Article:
Numerous other oblations are made to Agni. He is thus the great moral purifier with the Hindus, as fire is physically the potent refiner of earthly matters. Agni is especially worshipped in every particular work requiring the agency of fire.
Sir William Jones, in allusion to the ancient Persians, says: " while they rejected the complex Polytheism of their predecessors, they retained the laws of Mahabad, with a superstitious veneration for the sun, the planets, and fire; thus resembling the Hindu sects called Sauras and Sagnicars, the second of which are very numerous at Benares, where many Agnihotras are continually burning, and where the Sagnicars, when they enter on their sacerdotal office, kindle with two pieces of the hard-wood (semi) a tire, which they keep lighted through their lives, for their nuptial ceremony, the performance of solemn sacrifices, the obsequies of departed ancestors, and
* Asiatic Researches.
their own funeral pile." The fire is produced by the attrition of the two pieces of wood.
On the occasion of producing it for household and sacrificial fires, the priest recites this prayer: "Fires! this (wood) is thy origin, which is attainable in all seasons, whence being produced thou dost shine. Knowing this, seize on it, and afterwards augment our wealth."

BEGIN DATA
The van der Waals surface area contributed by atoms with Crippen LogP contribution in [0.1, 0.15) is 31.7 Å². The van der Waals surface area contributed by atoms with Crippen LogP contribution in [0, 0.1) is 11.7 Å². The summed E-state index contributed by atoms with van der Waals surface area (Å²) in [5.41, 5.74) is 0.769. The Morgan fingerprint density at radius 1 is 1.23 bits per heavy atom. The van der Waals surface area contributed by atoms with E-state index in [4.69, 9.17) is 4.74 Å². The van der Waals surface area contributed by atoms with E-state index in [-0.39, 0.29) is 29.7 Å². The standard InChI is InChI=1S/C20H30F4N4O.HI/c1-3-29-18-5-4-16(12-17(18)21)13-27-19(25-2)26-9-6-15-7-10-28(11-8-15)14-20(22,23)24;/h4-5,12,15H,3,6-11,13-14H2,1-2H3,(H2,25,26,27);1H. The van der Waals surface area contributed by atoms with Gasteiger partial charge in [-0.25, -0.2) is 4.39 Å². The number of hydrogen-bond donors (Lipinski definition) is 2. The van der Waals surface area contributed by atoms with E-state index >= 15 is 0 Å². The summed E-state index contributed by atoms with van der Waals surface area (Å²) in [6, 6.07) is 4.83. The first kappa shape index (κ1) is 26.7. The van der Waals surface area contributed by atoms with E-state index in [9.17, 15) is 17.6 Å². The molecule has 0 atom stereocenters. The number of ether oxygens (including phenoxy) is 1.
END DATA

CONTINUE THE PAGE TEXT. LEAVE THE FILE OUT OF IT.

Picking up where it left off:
Swaha, the sacti of Agni, resembles the younger Vesta, or goddess of fire, of the Romans, who had no images in their temples to represent her, Thus Ovid has said,
"No image Vesta's semblance can express;
Neither have I met with an image of Swaha. Those of Agni are usually seen in pictures. In the collection of the late General Stuart was a basalt sculpture of him, seated on a couchant ram, the back ground waved with flames. The Romans, although they had no images of Vesta in their temples usually placed one in the porches* or entrances of their houses, and offered daily sacrifices to her. The Hindus have, as I have before stated, also their sacred household fires.
It has been justly observed, that nothing could be a stronger or more lively symbol of the Supreme Being than fire: accordingly we find this emblem in early use throughout all the east. The Persians held it in veneration long before the time of Zoroaster; the Prytanei of the Greeks were perpetual and holy fires, and Eneas carried with him to Italy his penates (or the household gods), the palladium, and the sacred fire.
Agni has several names. His heaven is called Agni-loka. Fig. 4, plate 22, represents him on a ram: in one hand is a spear, in another a lotus flower, and in a third a bead roll.
* Hence the name of Vestibulum.
Gunga The Sactis—Indra and Indrani.—Surya.—Chandra—Brishput.—Mungula.—Budh.
"By the autumn led,
Wilsoris Translation of Mudra Rakshasa.